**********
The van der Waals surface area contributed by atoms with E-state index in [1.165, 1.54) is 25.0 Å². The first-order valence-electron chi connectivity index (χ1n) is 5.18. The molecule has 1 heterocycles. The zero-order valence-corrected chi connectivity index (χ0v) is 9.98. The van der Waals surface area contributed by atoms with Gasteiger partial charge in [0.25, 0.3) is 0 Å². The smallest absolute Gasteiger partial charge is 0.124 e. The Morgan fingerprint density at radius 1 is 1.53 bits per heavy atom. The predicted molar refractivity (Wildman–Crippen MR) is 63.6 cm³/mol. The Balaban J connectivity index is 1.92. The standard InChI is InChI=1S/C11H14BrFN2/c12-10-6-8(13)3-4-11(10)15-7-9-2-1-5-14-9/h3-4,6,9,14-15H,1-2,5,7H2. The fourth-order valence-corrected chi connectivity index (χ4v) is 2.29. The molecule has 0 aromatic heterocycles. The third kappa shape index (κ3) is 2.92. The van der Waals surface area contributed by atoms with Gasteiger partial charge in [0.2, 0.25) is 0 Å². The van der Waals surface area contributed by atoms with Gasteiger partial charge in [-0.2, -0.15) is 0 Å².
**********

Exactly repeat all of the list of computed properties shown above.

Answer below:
The van der Waals surface area contributed by atoms with E-state index in [1.165, 1.54) is 25.0 Å². The first-order valence-electron chi connectivity index (χ1n) is 5.18. The molecule has 1 heterocycles. The zero-order valence-corrected chi connectivity index (χ0v) is 9.98. The van der Waals surface area contributed by atoms with Gasteiger partial charge in [0.25, 0.3) is 0 Å². The smallest absolute Gasteiger partial charge is 0.124 e. The Morgan fingerprint density at radius 1 is 1.53 bits per heavy atom. The predicted molar refractivity (Wildman–Crippen MR) is 63.6 cm³/mol. The Balaban J connectivity index is 1.92. The standard InChI is InChI=1S/C11H14BrFN2/c12-10-6-8(13)3-4-11(10)15-7-9-2-1-5-14-9/h3-4,6,9,14-15H,1-2,5,7H2. The fourth-order valence-corrected chi connectivity index (χ4v) is 2.29. The molecule has 0 aromatic heterocycles. The third kappa shape index (κ3) is 2.92. The van der Waals surface area contributed by atoms with Gasteiger partial charge in [0.2, 0.25) is 0 Å². The van der Waals surface area contributed by atoms with Gasteiger partial charge in [-0.2, -0.15) is 0 Å².